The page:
Join other Warriors creating change through movement on Sunday, March 4th.
Warrior for Change Brittany DiPietro hosts her annual “Beautiful You” event during National Eating Disorders Awareness Week at Body By Design Studio on March 4, 2018.
Her mission is simple: Finding strength within ourselves and helping each other to realize, accept and LOVE that we are beautiful just as we are.
Proceeds to benefit our cause, Ophelia’s Place.
Find event details here.
What inspired you to create and host the annual “Beautiful You” event? What keeps you doing it every year?
“Beautiful You” was created as a result of my own personal journey with an eating disorder.
While I worked on my recovery, I felt compelled to share my experience and to spread awareness.
You rarely heard about eating disorders, but you knew they were present and impacting many lives.
I truly feel that our event has helped our community to not only talk about eating disorders, but to act on them. It has raised awareness and informed people where they can seek help should they need it.
Looking at my beautiful niece every day is what keeps me inspired and determined every year when it comes to doing this event.
I want her to live in a world where we are talking less about how one looks, and more about who we are as individuals.
Our youth are watching us and listening to how we speak amongst one another and about ourselves.
This motivates me to help the cause in working to change the negative conversations about our bodies, and instead focus on our core being and practicing kindness to ourselves and each other.
Why have you chosen Ophelia’s Place as the benefiting charity all these years?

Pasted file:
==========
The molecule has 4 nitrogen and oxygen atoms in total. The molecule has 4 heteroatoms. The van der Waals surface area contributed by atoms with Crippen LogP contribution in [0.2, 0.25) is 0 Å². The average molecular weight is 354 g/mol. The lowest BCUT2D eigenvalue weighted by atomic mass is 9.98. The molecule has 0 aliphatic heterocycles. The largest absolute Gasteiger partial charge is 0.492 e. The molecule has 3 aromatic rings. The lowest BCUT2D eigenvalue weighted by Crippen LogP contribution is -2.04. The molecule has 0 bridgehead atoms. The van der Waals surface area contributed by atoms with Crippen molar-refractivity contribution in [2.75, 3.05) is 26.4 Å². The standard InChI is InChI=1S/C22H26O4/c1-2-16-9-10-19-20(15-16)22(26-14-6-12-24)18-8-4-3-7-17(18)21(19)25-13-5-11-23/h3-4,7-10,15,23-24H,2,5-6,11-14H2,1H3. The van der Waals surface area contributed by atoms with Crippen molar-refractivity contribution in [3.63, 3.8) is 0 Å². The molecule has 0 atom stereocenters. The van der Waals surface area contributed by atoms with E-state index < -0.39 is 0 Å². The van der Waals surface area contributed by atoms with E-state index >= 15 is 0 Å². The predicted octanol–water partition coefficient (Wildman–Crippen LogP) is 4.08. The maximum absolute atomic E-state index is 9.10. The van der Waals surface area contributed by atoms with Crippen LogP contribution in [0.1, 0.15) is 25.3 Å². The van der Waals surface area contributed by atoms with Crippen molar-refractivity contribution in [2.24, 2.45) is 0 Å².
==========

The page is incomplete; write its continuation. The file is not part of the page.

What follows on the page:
Having been a patient of The Upstate New York Eating Disorder Services at Ophelia’s Place, I can definitely say that it instantly became a safe haven for me when I first walked through the doors for treatment.
With their warm and inviting atmosphere, Ophelia’s Place makes you feel comfortable, welcome and loved.
Their charming café for a cause is the first thing you see when you walk in. It is safe to say that others feel that very sentiment as well.
Whether you are coming by for a cup of coffee or supporting a loved one as they attend an appointment, Ophelia’s Place provides a feel-good environment that has impacted our region in such a spectacular way.
They have worked tirelessly to make the community feel loved and supported, and so this event is about coming together to thank Ophelia’s Place for all of their hard work and for impacting so many lives for the better.
What called you to change the conversations our culture has around health, beauty, body image and fitness?
The reality is that one typically walks right into a conversation about appearance.
A dear friend of mine once made a remarkable point, about how when people greet one another, there will likely be a comment on how he or she looks (for example, “Have you lost weight?”).
We have somewhat lost the art of genuinely saying, “How are you?” or “It is so good to see you.”
I think it is the everyday conversations that made me want to be a part of the change … The conversations about needing to lose weight, discontent with our bodies, critiquing others and perhaps focusing too much on being in the gym.